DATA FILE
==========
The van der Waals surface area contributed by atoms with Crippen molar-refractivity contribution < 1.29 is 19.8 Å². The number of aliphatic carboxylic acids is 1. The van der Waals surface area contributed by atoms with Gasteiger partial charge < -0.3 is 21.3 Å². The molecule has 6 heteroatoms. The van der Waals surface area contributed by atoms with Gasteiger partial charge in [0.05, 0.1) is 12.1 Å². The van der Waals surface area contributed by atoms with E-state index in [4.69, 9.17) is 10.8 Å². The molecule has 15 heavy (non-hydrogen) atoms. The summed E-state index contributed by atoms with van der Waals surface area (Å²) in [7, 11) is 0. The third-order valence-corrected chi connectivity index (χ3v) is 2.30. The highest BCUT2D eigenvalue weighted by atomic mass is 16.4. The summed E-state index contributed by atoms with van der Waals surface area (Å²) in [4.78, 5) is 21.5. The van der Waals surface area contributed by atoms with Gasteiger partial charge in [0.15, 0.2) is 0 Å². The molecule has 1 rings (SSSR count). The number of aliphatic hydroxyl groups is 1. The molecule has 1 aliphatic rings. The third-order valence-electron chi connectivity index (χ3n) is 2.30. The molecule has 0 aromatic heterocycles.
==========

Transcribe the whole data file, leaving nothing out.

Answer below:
The van der Waals surface area contributed by atoms with Crippen molar-refractivity contribution < 1.29 is 19.8 Å². The number of aliphatic carboxylic acids is 1. The van der Waals surface area contributed by atoms with Gasteiger partial charge < -0.3 is 21.3 Å². The molecule has 6 heteroatoms. The van der Waals surface area contributed by atoms with Gasteiger partial charge in [0.05, 0.1) is 12.1 Å². The van der Waals surface area contributed by atoms with E-state index in [4.69, 9.17) is 10.8 Å². The molecule has 15 heavy (non-hydrogen) atoms. The summed E-state index contributed by atoms with van der Waals surface area (Å²) in [7, 11) is 0. The third-order valence-corrected chi connectivity index (χ3v) is 2.30. The highest BCUT2D eigenvalue weighted by atomic mass is 16.4. The summed E-state index contributed by atoms with van der Waals surface area (Å²) in [4.78, 5) is 21.5. The van der Waals surface area contributed by atoms with Gasteiger partial charge in [0.15, 0.2) is 0 Å². The molecule has 1 rings (SSSR count). The number of aliphatic hydroxyl groups is 1. The molecule has 1 aliphatic rings. The third-order valence-electron chi connectivity index (χ3n) is 2.30. The molecule has 0 aromatic heterocycles.